Today, I completed an item from my bucket list. I typed a page of poetry on a working, original typewriter. It was all thanks to a good friend's great-aunt who used that typewriter when she was young as a secretary. He brought it out from a storage area in his basement, in a brown case. It was heavy, and I was dying of anticipation. When we opened it, it was one of the most beautiful and satisfying sights of my life. I imagine it felt the same as when your baby pops out with all four limbs.
It had a beautiful green base, black keys and a working ribbon, dark green knobs. It was absolutely ravishing. I was so excited just to see it, and when I started pushing the keys; I can't even begin to explain the happiness in my heart. The sound of a typewriter is possibly one of the most satisfying sounds I've ever heard in all of my life. While he went to search for paper, I was content to just clack away on the keys, seeing the hammers hit the black roll, listening to the sounds. I hit the space bar 100 times, and the cartridge made it to the end. Tentatively, I pushed the lever that would return it. The sound it made, the distinctive ding and swoosh, the satisfaction of hearing and seeing the motion; it was unreal. The feel of the keys was weird at first, so different from modern keyboards, like little levers to push down. I can imagine how tired someone’s fingers must have gotten after spending an entire day typing on a typewriter.
Look at him! So beautiful!
They’re truly amazing machines, and I explored the mechanics of it for a while, watching the hammers reach up, strike the ribbon, studying the mechanism that moved the cartridge along. It was just so damn cool. My fascination with typewriters started back when I was 9 years old in India. I went to my great-uncle’s house, who is a judge. In his old study room, I saw a beautiful brown typewriter. It wasn’t in a case and it hadn't been used in quite some time, so it wasn’t in the best condition.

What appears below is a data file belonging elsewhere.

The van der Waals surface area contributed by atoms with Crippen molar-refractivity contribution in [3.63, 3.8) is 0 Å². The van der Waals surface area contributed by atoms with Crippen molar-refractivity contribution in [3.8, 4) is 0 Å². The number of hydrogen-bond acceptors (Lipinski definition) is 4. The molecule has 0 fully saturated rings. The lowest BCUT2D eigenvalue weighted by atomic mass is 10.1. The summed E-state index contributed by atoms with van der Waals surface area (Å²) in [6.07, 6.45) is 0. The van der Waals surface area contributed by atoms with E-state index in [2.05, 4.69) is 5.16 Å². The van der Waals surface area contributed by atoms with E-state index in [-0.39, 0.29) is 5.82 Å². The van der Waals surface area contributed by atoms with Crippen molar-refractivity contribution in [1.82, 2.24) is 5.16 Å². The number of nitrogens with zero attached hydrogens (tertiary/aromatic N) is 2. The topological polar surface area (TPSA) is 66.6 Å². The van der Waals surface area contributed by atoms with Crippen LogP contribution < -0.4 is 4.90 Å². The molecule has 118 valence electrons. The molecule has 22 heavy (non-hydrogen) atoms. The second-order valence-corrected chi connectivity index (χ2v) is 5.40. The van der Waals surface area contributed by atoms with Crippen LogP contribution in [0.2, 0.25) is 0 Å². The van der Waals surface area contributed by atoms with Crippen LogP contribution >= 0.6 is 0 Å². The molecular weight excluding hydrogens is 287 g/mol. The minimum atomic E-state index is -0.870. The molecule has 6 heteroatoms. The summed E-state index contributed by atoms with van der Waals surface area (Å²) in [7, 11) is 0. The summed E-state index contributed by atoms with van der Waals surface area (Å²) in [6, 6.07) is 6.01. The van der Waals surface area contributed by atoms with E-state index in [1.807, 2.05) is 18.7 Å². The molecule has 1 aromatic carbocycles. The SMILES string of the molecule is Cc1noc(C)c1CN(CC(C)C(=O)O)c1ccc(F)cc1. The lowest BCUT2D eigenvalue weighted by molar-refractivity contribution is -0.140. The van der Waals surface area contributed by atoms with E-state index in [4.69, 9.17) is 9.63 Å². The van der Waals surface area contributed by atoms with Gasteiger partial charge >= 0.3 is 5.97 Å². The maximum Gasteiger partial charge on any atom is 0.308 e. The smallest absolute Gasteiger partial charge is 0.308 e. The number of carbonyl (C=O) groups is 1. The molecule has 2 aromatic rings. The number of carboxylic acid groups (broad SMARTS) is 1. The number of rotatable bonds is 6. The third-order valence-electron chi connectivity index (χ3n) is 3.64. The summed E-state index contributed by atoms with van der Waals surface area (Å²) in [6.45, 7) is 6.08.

But it still worked, and it was already loaded with paper, and to my eyes, it was the most extraordinary, unreal, and magnificent thing I’d ever laid my eyes on. We weren't supposed to be touching things, but I typed a few letters on it anyways. The ribbon had nearly dried up, so the letters were faint, but it was so satisfying to type on that typewriter. Since then, it’s been a dream of mine to own a working, classic typewriter. All of my fantasies of my future home office (and I’ve had a lot of them) invariably have a typewriter on the grand mahogany desk.
But more than anything, this experience in the basement of my friend’s house with his incredible typewriter was a lesson in passion. Some things make you feel so strongly, and there’s no explanation for it. You just love it. It fills you up with a kind of joy that other people might not be able to understand, but that is irrevocably there for you. For my friend, that passion was in his collection of Legos. He so vehemently and excitedly shared with us about all of his Lego collections, about how much time and money he’s put into them, about how special they are to him. His voice lit up, his face was animated. I couldn’t empathize with the Legos, but I could understand the way he felt. It's moving to see someone talk about their passion.
In life, these passions are things that you have to grab on to and hold tight, I’ve learned. No matter how illogical they may seem. If it brings you genuine joy, it’s important. If you maybe had a passion, that you had to give up on because life and its antics got in the way, remind yourself about them. Make time for them. Do what brings you joy, what makes you feel alive. Yes, I’m a geek and a nerd and weirdo for being so disproportionately fascinated by typewriters, but it makes me happy. You can’t care about what other people think; their opinions are temporary.
Find your passion and don’t let go of it.